• Batt. The voltage supplied to the board from the battery connector. You can supply voltage through this pin, or, if supplying voltage via a battery access it through this pin.

  • VCC. The raw (unregulated) voltage being supplied from either the battery or the external power supply.

  • 3V3. The regulated 3.3 volt supply.
to:
  • RAW. For supplying a raw (unregulated) voltage to the board.

  • VCC. The regulated 3.3 volt supply.
Changed lines 52-53 from:

Each of the 14 digital pins on the Pro can be used as an input or output, using pinMode(), digitalWrite(), and digitalRead() functions. They operate at 5 volts. Each pin can provide or receive a maximum of 40 mA and has an internal pull-up resistor (disconnected by default) of 20-50 kOhms. In addition, some pins have specialized functions:

to:

Each of the 14 digital pins on the Pro Mini can be used as an input or output, using pinMode(), digitalWrite(), and digitalRead() functions. They operate at 3.3 volts. Each pin can provide or receive a maximum of 40 mA and has an internal pull-up resistor (disconnected by default) of 20-50 kOhms. In addition, some pins have specialized functions:

Changed lines 64-65 from:

The Pro has 6 analog inputs, each of which provide 10 bits of resolution (i.e. 1024 different values). By default they measure from ground to VCC, though is it possible to change the upper end of their range using the AREF pin and some low-level code. Additionally, some pins have specialized functionality:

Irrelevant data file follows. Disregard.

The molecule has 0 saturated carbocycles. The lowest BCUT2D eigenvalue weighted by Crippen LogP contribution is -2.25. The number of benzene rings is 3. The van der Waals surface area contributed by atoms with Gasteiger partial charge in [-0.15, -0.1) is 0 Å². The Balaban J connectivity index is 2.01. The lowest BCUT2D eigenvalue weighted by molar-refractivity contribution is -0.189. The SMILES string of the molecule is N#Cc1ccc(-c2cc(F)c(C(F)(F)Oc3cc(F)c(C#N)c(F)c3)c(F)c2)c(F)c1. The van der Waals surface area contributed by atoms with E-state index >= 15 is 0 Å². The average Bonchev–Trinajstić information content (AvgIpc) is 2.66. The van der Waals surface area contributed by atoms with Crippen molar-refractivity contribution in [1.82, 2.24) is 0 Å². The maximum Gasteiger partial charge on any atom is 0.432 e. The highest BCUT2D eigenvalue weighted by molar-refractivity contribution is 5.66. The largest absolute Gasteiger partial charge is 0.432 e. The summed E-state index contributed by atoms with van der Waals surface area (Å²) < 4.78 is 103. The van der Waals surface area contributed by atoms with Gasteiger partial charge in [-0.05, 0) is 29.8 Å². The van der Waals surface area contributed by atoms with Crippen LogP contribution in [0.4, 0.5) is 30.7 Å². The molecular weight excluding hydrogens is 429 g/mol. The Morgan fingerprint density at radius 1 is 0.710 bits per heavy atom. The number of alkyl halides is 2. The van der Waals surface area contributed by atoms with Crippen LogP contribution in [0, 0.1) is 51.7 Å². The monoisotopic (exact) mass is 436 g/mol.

to:

The Pro Mini has 6 analog inputs, each of which provide 10 bits of resolution (i.e. 1024 different values). Four of them are on the headers on the edge of the board; two (inputs 4 and 5) on holes in the interior of the board. The analog inputs measure from ground to VCC. Additionally, some pins have specialized functionality:

Changed lines 68-71 from:

There are a couple of other pins on the board:

  • AREF. Reference voltage for the analog inputs. Used with analogReference().
to:

There is another pin on the board:

Changed lines 76-79 from:

The Arduino Pro has a number of facilities for communicating with a computer, another Arduino, or other microcontrollers. The ATmega168 provides UART TTL serial communication, which is available on digital pins 0 (RX) and 1 (TX). The Arduino software includes a serial monitor which allows simple textual data to be sent to and from the Arduino board via a USB connection.